President BidenJoe BidenMcConnell: Rounds ‘told the truth’ about 2020 election, Abrams thanks Biden for speech in Georgia, backs call for Senate rules change Overnight healthcare – Biden officials heat up during the Senate MORE hearing said Wednesday that the latest inflation data shows his administration “is making progress in slowing the rate of price increases,” but acknowledged that more work is needed to reduce costs for American families.
“Today’s report – which shows a significant reduction in headline inflation compared to last month, with lower gasoline and food prices – shows that we are making progress in slowing the rate of price increase,” Biden said in a statement Wednesday. “At the same time, this report highlights that we still have work to do, with price increases still too high and family budgets tightened.”
New data from the Labor Department showed consumer prices rose 7% in December from the same month a year earlier, the fastest rise since 1982. were reported in the categories of shelters, used cars and trucks.
But the report showed inflation rose 0.5% in December from November, a lower rate than the previous two months. The White House has highlighted this statistic a sign that the rate of price increases is beginning to slow.
Food prices rose less than in previous months and gas and natural gas costs fell, the data showed.
The new data, while expected, poses a challenge for Biden. The president celebrated job gains as evidence of a strong economic recovery even amid an ongoing coronavirus pandemic, but struggled to assuage Americans’ concerns about the soaring cost of goods. Republicans, meanwhile, are trying to make inflation a major issue in the upcoming midterm elections.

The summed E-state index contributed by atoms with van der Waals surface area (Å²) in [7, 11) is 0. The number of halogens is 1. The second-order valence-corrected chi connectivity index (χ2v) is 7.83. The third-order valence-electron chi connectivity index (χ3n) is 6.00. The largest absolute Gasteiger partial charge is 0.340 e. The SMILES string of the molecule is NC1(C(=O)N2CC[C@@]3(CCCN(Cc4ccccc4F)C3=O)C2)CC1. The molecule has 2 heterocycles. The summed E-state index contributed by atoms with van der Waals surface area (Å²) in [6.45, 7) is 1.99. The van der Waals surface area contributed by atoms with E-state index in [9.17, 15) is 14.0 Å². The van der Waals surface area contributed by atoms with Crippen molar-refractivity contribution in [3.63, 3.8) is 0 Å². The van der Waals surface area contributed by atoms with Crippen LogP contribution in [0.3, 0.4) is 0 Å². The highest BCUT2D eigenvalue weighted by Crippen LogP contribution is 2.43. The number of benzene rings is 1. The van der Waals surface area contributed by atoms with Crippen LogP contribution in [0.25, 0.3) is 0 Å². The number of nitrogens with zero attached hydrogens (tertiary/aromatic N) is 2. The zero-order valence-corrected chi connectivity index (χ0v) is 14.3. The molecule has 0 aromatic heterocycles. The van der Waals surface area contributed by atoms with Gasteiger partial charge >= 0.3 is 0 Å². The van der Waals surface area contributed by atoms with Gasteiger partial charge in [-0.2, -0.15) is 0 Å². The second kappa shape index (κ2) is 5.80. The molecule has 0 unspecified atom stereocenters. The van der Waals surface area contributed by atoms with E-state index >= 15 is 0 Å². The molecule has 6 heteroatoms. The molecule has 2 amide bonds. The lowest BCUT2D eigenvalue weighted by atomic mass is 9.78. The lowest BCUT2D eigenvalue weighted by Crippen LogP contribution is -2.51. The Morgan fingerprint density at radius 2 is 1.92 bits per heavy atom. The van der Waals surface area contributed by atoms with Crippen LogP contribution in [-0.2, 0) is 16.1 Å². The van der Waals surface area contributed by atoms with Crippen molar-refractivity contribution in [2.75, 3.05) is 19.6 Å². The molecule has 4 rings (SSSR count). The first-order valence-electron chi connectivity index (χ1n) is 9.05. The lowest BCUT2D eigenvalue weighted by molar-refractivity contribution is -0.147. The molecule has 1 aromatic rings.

“Inflation is a global challenge, appearing in virtually every developed country emerging from the pandemic economic crisis,” Biden said in the statement Wednesday. “America is blessed with one of the fastest growing economies, thanks in part to the US bailout, which allows us to weather price hikes and maintain strong and sustainable economic growth. This is my goal and I strive to achieve it every day.”
The Biden administration has taken steps to ease supply chain bottlenecks at ports and trucks to reduce costs
Appearing on CNN Wednesday morning, a member of the White House Council of Economic Advisers Jared BernsteinJared BernsteinAnnual inflation hits highest level in 30 years cited the drop in unused containers at ports and a decrease in shipping costs as evidence that the administration’s efforts are paying off.
In November, Biden also authorized the release of 50 million barrels of oil from the country’s Strategic Petroleum Reserve to combat high energy costs.
White House officials pushed for passage of Biden’s sweeping climate and social policy bill, Build Back Better, to help reduce health care, child care and other costs for American families.
The bill is currently stalled in the Senate, however, and there is no clear path for legislation.